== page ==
We’ve been so busy working on getting RHEL support ready to drop into the Crowbar repos that I have not had time to post about what’s coming next for Crowbar. The RHEL addition has required a substantial amount of work to accommodate different packaging models and capabilities. This change moves Crowbar closer to being able allow nodes’ operating systems (the allocated TFTP Boot Image) to be unique per node.

I will post more forward looking details soon but wanted to prime the pump and invite suggestions from our community.

We are tracking two major features for delivery by the OpenStack October Design Conference

  1. OpenStack Diablo Barclamps. Expect to see individual barclamps for various components like Keystone, Dashboard, Glace, Nova, Swift, etc)
  2. Barclamp versioning / connected imports. This feature will enable Crowbar to pull in the latest components for barclamps from remote repositories. I consider this a critical feature for Crowbar’s core DevOps/CloudOps capabilities and to support more community development for barclamps.

We are also working on some UI enhancements

  • Merging together the barclamps/proposals/active views into a single view
  • Enabling bulk actions for nodes (description, BIOS types, and allocate)
  • Allowing users to set node names and showing the names throughout the UI
  • More clarity on state of proposal application process (stretch goal)

I am planning to post more about our design ideas as work begins.

If you want to help with Diablo barclamps, these will be worked in the open and we’d be happy to collaborate. We’re also open to suggestion for what’s next.

Crowbar source released, includes OpenStack Cloud install

I’m delighted to announce (official version) that my team at Dell has opened the Crowbar source under the Apache 2 license. This action is part of the broader Dell OpenStack Cloud Solution which includes OpenStack install packages, Crowbar, reference hardware architectures, and services/consulting to support deployments.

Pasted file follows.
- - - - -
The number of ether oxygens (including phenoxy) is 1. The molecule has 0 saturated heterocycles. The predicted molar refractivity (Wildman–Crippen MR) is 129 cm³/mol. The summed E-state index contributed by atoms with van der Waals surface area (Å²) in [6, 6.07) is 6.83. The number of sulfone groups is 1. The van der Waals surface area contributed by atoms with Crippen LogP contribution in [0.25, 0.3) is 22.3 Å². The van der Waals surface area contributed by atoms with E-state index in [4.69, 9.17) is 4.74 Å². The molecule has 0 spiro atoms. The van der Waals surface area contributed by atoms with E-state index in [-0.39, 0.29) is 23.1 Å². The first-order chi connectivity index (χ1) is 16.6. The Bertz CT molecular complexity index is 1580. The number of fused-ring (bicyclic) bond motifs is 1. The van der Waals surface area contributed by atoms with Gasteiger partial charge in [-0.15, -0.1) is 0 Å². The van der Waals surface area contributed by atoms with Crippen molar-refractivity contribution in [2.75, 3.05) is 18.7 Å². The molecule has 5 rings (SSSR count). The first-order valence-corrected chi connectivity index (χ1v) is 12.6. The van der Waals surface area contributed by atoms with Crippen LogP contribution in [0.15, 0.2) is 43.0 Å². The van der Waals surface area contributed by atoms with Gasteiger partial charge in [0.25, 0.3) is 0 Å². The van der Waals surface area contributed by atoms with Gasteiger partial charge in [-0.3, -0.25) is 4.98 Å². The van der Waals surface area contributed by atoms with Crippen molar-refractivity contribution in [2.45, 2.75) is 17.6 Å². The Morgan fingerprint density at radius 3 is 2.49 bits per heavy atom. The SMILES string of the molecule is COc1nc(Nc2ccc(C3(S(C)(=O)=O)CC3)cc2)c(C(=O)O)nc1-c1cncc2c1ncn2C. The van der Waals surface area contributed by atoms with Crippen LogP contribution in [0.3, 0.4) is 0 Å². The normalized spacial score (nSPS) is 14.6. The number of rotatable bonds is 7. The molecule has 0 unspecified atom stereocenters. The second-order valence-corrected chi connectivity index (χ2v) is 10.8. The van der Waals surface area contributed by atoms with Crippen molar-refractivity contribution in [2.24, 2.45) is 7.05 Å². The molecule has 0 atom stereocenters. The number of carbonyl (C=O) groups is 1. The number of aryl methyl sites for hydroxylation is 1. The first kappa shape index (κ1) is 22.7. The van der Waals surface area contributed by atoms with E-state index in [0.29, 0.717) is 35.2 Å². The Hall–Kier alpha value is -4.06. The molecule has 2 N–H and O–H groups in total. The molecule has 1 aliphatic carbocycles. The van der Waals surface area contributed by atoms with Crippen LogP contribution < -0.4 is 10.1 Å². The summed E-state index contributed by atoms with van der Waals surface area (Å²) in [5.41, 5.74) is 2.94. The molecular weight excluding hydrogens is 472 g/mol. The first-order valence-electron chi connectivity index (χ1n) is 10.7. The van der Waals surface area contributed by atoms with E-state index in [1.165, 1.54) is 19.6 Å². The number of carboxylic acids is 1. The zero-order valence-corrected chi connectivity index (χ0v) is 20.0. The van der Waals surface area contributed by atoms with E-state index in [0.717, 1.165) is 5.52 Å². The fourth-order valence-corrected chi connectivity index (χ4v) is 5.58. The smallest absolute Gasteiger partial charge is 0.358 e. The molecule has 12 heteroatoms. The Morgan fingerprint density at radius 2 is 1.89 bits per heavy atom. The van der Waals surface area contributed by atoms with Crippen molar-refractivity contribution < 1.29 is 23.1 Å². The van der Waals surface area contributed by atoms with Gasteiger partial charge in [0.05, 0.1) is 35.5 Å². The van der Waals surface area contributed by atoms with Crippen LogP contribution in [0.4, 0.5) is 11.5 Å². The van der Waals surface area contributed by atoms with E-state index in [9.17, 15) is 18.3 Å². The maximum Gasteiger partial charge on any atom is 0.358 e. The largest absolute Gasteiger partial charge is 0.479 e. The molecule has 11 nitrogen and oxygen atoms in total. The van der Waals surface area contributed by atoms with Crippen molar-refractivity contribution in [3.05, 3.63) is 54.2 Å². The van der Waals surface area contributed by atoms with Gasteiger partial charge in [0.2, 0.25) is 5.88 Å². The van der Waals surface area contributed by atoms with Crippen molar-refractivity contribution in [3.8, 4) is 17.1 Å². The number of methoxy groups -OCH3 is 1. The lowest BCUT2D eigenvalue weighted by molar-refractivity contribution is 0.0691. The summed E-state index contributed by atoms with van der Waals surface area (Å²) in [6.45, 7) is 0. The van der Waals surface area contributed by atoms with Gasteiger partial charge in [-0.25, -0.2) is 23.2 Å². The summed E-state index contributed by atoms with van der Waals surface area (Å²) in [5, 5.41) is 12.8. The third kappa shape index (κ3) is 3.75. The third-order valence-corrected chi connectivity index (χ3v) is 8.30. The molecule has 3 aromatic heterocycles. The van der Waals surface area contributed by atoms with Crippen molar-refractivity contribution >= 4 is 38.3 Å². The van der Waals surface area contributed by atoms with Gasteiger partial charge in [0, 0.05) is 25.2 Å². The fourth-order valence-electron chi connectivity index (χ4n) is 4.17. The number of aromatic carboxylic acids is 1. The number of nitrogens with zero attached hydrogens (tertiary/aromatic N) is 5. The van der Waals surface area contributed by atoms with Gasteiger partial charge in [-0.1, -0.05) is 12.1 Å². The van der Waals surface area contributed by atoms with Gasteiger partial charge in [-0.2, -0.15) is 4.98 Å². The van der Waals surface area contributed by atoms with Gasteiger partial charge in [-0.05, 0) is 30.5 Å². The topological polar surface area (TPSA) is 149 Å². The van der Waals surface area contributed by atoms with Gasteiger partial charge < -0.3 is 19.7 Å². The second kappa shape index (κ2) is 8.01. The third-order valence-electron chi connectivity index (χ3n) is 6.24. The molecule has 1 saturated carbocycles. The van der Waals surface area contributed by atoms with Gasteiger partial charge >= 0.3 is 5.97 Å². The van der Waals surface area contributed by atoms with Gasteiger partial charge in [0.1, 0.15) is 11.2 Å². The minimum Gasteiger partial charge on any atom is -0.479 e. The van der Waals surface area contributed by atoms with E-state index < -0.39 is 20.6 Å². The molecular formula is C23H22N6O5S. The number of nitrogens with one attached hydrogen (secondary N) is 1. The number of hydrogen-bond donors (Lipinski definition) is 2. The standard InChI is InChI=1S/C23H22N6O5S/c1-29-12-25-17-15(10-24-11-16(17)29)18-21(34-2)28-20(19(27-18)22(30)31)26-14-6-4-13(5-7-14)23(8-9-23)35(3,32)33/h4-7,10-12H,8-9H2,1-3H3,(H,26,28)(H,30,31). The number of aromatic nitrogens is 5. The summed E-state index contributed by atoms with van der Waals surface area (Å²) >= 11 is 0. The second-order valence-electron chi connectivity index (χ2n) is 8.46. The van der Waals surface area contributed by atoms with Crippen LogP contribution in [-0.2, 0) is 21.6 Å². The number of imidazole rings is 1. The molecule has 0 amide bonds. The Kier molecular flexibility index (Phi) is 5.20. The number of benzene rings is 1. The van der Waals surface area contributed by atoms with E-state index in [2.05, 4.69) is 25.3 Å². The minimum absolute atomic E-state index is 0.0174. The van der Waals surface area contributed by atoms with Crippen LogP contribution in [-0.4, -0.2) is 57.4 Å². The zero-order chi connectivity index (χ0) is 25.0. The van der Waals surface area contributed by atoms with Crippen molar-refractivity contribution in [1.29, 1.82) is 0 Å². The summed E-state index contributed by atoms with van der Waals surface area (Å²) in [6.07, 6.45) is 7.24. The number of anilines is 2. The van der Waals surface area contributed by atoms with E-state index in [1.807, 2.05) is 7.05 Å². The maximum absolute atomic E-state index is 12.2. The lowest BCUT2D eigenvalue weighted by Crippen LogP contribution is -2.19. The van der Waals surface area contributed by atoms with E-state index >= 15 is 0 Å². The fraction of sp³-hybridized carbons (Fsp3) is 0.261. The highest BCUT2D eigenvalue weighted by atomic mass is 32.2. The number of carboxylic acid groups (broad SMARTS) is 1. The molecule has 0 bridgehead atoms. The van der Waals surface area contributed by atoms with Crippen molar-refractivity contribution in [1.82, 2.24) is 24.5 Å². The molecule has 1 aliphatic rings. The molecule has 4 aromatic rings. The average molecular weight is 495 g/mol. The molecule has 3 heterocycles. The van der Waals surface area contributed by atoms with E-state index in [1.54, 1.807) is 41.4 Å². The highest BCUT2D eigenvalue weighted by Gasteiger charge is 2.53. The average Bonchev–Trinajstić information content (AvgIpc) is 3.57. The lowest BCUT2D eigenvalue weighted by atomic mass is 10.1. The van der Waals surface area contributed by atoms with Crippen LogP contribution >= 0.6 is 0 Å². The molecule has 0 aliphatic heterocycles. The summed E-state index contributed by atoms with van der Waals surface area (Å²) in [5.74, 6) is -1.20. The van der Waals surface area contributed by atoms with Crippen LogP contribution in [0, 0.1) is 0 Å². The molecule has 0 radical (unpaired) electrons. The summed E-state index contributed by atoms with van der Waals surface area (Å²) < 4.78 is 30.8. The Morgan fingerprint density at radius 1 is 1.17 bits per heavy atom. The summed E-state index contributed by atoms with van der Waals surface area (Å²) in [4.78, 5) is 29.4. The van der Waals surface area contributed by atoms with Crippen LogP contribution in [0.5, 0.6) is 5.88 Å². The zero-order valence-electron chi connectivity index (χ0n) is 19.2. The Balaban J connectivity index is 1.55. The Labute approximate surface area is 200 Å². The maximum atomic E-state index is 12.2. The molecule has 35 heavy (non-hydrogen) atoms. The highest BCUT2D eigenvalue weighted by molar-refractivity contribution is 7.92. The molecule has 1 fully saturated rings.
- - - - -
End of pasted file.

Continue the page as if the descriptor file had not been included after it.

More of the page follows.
There are two important components to this news:

  1. Dell is officially offering our OpenStack Solution and helping advance the community’s ability to implement OpenStack quickly and consistently.
  2. Dell is releasing the Crowbar code (which is included in the solution) as open source.

Both are significant items; however, my focus here is on the Crowbar release.

Crowbar started as a Dell OpenStack installer project and then grew beyond that in scope.  Now it can be extended to work with other vendors’ kits and other solutions bits.

We are contributing Crowbar to the community because we believe that everyone benefits by sharing in the operational practices that Crowbar embodies. These are rooted in Opscsode Chef (which Crowbar tightly integrates with) and the cloud & hyper-scale proven DevOps practices that are reflected in our deployment model.

Where to get it?

What’s included?

  • A comprehensive set of barclamps to set up an OpenStack cloud.
  • Crowbar UI and Remote APIs to make it easy to set up your cloud
  • Automated testing scripts for community members doing continuous integration with OpenStack.
  • Build scripts so you can create your own Crowbar install ISO
  • Switch discovery so you can create Chef Cookbooks that are network aware.
  • Open source Chef server that powers much of Crowar’s functionality

What’s not included?

  • Non-open source license components (BIOS+RAID config) that we could not distribute under the Apache 2 license.  We are working to address this and include them in our release.  They are available in the Dell Licensed version of Crowbar.
  • Dell Branded Components (skin + overview page).   Crowbar has an OpenSource skin with identical functionality.
  • Pre-built ISOs with install images (you must download the open source components yourself, we cannot redistribute them to you as a package)

Important notes:

  • Crowbar uses Chef Server as its database and relies on cookbooks for node deployments.  It is installed (using Chef Solo) automatically as part of the Crowbar install.
  • Crowbar has a modular architecture so individual components can be removed, extended, and added. These components are known individually as barclamps.
  • Each barclamp has its own Chef configuration, UI sub-component, deployment configuration, and documentation.

On the project roadmap:

  • Hadoop support
  • Additional operating system support (specifically RHEL)
  • Barclamp version repository
  • Network configuration
  • We’d like suggestions!  Please comment!

Sites for more information: Joseph George, Barton George (launch day), Dell